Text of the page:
GOOD TO KNOW

Good to know before you arrive

Electricity - The standard in Iceland is 230V and 50Hz and we use F-type power sockets and plugs, so you might have to bring an adaptor if you are visiting from UK, USA, Canada or other countries using a different voltage, Hz or plugs.

Daylight - During Summer there are 24 hours of light and in winter there are very few (about 4 hours).

Bathing suit - Always pack a bathing suit when coming to Iceland. Iceland is known not only for their hot springs but also their local swimming pools. If 150 people live in a town there is going to be a swimming pool. Enjoy the cheap hot water and soak your body in the bliss.  

Money - Icelanders love credit/debit cards, locals rarely use cash. BUT there are two places you might need cash, in the highlands for showers and at flea markets. In Reykjavik and bigger towns you should easily find ATM’s.

 

Good to know when you are there, manners and rules.

Drinking - The legal drinking age in Iceland is 20. Grocery stores only have low-alcohol beer; all other alcohol is sold in state-controlled stores called Vínbúð, with limited opening hours. Drunk-driving laws are extremely strict; just one drink could put you over the blood alcohol limit (0.05%).

Emergency – Dial 112 for police, ambulance or fire emergency. If you need some medical assistance after hours call 1170 or 575 – 0505 for dental emergency.

Lost and found – Dial 444 -1000.

Smoking - There is 'No Smoking Policy' in all bars, restaurants and hotels but most have an outdoor smoking area.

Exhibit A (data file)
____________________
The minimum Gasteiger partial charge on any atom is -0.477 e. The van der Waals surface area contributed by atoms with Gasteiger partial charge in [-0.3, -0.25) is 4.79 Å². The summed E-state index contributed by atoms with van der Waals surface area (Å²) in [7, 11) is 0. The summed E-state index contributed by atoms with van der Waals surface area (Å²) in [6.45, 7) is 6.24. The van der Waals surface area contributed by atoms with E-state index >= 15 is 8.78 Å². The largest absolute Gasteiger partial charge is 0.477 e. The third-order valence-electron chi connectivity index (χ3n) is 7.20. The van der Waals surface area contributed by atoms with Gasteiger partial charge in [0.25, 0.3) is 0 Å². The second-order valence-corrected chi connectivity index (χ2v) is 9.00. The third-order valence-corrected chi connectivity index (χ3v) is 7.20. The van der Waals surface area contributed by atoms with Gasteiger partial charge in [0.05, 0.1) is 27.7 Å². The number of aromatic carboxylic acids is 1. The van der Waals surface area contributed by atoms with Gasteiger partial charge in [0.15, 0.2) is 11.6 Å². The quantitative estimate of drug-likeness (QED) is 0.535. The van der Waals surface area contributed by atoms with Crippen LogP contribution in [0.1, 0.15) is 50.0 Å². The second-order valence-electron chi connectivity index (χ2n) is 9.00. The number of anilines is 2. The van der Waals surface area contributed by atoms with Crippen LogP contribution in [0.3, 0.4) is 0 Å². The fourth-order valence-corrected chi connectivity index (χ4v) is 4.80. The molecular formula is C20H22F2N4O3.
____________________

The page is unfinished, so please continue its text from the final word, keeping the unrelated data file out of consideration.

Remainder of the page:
Water - Iceland has some of the world's best drinking water, and all tap water is safe to drink. Even surface water is generally potable.

Heating – Iceland has an abundance of hot water because of the geothermal activity. We harness the heat to provide heating for our houses and we also generate electricity from the steam. As the water in most parts of the country is geothermal your shower might smell a bit of sulfur.

Manners - Icelanders take their shoes off when entering homes. Not doing so is considered rude unless the person inviting you in tells you that you can keep the shoes on. Blowing your nose at the dinner table is also considered rude. If traveling to Iceland in Wintertime you will see it quite quickly that Icelanders are funny about this.

Propper Words - Icelanders love their horses. They are globally known as the Icelandic pony but no Icelander really wants to admit to the whole pony thing. Call them horses.

Tipping - Generally it is included in the price but if you are very impressed by the service then we are sure the service provider will be very happy with your tip.